With the increase of academic courses moving to online instruction (Blake, 2011), it is only natural language education also would make the leap to online platforms. Following Vygotsky's (1978) Sociocultural Theory (SCT), the purpose of this study is to test the differential effect of the presence of a language learning orientation module in online environments as well as exploring the possible variables affecting student success in module and non-module containing courses. The effectiveness of the module is measured by triangulating student success as defined and tested by Kerr et al. (2006) using their quantitative TOOLS (Test of Online Learning Success) instrument and collecting qualitative data in the form of journal entries and surveys. Data were collected from 1st year university Spanish courses from both a control group (no module use), as well as an experimental group (module use). Case study data from both control and experimental groups showed trends related to student success and may help to shed light on the pedagogical implications of language orientation modules in both online and face-to-face language learning environments while providing avenues for future research designs to explore the effectiveness of the aforementioned modules in online environments.

Contributors

Agent

Created

Date Created
  • 2016

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Underlying mechanism behind word responses in competitive dynamics

Description

The traditional action-response perspective has largely ignored the role of language in competitive dynamics. In this study, I treat language (i.e., word response) as an alternative way to react to

The traditional action-response perspective has largely ignored the role of language in competitive dynamics. In this study, I treat language (i.e., word response) as an alternative way to react to rivals when a firm is attacked, in addition to no reaction and action-based reaction. Word response is a specific and public announcement of a focal firm’s potential move in reaction to a competitor’s word or action attack. To explore the underlying mechanism behind word responses, I aim to answer two major questions. The first question is under what situations are responders motivated to use words as competitive responses? For this question I emphasize characteristics of the action, the market, and the actor, using measures such as action type, market dependence of the responder, multimarket contact of the responder in the market, and the competitive aggressiveness of the actor. The second question is what kinds of responders are more likely to use words as competitive responses? For this question, I focus on responder characteristics, such as firm reputation, CEO tenure, and CEO duality. According to Porter’s competitive signaling theory, I argue that responders can use words in reaction to an attack in order to test the waters, deter rivalry, and demonstrate toughness because word responses require few resources, can be accomplished quickly, are reversible, while at the same time still carrying some commitment. Besides incorporating language into the action-response perspective, my dissertation also further integrates the upper-echelons perspective with competitive dynamics research, providing a more realistic and complete understanding of competitive engagement. I test my theory in the consumer electronics (CE) industry with 20 major global CE manufacturers between 2007 and 2014.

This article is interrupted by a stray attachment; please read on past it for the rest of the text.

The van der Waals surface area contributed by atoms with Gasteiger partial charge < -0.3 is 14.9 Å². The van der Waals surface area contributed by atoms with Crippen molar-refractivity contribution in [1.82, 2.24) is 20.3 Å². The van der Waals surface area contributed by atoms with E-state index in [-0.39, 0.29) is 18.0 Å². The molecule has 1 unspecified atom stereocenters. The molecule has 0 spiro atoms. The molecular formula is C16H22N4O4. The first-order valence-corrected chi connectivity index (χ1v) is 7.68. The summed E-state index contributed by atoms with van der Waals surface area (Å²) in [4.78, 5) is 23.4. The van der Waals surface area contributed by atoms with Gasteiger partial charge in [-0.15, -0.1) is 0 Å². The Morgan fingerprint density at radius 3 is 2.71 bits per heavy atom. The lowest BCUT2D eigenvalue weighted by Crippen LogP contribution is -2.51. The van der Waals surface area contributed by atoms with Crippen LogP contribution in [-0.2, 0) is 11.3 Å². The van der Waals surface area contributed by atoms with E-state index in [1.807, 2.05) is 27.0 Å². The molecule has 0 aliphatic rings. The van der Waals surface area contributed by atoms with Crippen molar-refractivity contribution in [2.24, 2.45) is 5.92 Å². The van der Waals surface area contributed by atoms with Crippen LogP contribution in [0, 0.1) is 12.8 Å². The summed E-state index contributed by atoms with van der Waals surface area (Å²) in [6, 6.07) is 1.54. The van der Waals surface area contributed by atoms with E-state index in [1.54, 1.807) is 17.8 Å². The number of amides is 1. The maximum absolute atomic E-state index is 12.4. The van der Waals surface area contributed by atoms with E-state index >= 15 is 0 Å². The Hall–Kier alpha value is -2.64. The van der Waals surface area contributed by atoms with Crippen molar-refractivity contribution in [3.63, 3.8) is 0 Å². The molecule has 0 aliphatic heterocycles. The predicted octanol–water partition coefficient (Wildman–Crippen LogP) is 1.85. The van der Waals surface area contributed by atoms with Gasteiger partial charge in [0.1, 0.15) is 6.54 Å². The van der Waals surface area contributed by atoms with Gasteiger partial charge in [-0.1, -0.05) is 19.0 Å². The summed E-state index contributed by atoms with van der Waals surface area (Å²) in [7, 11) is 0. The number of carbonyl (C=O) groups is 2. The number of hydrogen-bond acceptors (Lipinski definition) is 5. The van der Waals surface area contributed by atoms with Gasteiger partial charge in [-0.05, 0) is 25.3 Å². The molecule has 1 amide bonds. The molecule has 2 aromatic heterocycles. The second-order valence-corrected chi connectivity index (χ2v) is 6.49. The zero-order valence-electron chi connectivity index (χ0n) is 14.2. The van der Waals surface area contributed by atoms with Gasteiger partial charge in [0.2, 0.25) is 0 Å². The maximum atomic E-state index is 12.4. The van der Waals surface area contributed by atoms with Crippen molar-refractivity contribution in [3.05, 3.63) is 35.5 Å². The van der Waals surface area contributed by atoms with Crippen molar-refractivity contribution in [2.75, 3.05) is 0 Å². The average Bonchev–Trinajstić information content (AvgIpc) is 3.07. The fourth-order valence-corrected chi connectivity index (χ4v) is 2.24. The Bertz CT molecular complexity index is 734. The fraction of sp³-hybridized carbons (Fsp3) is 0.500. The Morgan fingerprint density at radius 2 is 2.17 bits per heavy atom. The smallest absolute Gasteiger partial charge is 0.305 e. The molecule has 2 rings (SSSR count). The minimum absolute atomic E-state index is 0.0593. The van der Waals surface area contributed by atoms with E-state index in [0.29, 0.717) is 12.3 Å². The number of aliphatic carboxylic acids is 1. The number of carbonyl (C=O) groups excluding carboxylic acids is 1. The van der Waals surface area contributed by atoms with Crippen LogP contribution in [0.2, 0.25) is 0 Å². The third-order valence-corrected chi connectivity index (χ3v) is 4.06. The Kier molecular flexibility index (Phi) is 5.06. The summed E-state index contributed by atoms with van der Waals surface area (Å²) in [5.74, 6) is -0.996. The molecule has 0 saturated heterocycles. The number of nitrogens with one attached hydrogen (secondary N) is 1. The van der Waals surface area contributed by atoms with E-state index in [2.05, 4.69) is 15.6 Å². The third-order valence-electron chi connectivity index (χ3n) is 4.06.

Contributors

Agent

Created

Date Created
  • 2016